The mechanics of the game highly encourage the player to undertake each of the Operations at semi-regular intervals. For example, if the player avoids “Passage of Time,” his families will eventually be so depleted, the other Operations won’t be terribly useful. But let’s say that a player does exactly this. Let’s say he executes 9 “Take Actions” Ops in a row. By the time the 9th Operation has been fully executed, his Families will likely be in rough shape with many Population counters awaiting a “Passage of Time” Operation to be restored to their Families. What does this represent? It represents a time period of intensive activity; a period with the land experiencing very little peace and quiet. When the player finally undertakes a “Passage of Time” Operation, he will likely be unable to create any NEW Families; he’ll likely only be able to repopulate his depleted Families. In other words, the tribe has not experienced any meaningful population growth due to the persistent, continuous war. On the other hand, a player may instead execute a couple “Planning” and no “Take Actions” Operations before undertaking a “Passage of Time” Operation. What this represents is a lengthy period of relative peace — even though only a few cards were actually played! The results of this sequence is likely to be at least one new Family. The lengthy peace has led to population growth!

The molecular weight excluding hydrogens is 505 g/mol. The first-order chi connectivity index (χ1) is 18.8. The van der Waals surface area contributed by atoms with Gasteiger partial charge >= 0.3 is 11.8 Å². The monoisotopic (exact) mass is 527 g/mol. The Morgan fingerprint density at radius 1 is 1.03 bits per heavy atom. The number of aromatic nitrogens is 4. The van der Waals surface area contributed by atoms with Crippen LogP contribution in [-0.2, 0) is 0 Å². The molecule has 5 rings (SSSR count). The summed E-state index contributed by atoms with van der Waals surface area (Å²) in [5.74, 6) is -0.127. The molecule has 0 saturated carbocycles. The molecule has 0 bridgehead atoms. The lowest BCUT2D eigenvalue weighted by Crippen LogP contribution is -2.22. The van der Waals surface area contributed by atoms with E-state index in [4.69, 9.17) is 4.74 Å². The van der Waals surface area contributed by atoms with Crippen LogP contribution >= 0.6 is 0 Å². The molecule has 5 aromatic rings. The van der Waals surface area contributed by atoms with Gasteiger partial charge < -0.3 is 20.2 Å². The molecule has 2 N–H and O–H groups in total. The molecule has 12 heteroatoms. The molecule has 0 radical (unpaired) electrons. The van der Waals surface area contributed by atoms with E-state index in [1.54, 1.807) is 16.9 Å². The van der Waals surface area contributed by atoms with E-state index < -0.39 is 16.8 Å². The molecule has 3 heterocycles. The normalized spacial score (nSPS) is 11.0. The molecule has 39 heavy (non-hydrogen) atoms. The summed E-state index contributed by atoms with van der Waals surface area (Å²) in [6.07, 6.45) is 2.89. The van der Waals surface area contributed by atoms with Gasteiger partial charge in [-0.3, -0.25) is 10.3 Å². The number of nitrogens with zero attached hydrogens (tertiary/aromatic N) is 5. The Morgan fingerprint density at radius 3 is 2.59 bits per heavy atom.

The beauty of this level of abstraction is that it all happens without any need for special rules or dedicated player management.
Enemy Raids are carried out when the Enemy executes a Raid Instruction during an Enemy Operation Segment. The execution of a Raid Instruction leads to the sequential placement of Enemy Raid counters on the Raid Tracks of the map. The NUMBER of Raid counters functions something like movement points do in other games. The more counters, the deeper and more severe the Enemy penetration is likely to be. When Raid counters are placed into the same box as a Family, the Family can negotiate, ambush, evade, or do nothing. If the evasion, negotiation, or ambush fails, the Family is effected by the Raid in a negative way. Sometimes several Families are impacted by one Raid Instruction. What does this represent? It represents a concerted effort on the part of the Europeans in Santa Fe to pacify the Navajo over a period of time. One Raid Instruction, when executed, represents the effect of several campaigns into Navajo Country — not necessarily a single, massive incursion.
Arguably the most devastating element the Enemy has in its arsenal is the establishment of Outposts in Navajo Country. Outposts are in some ways more dangerous than Enemy Raids. Why? Because Outposts represent a persistent foreign presence in the Navajo’s land.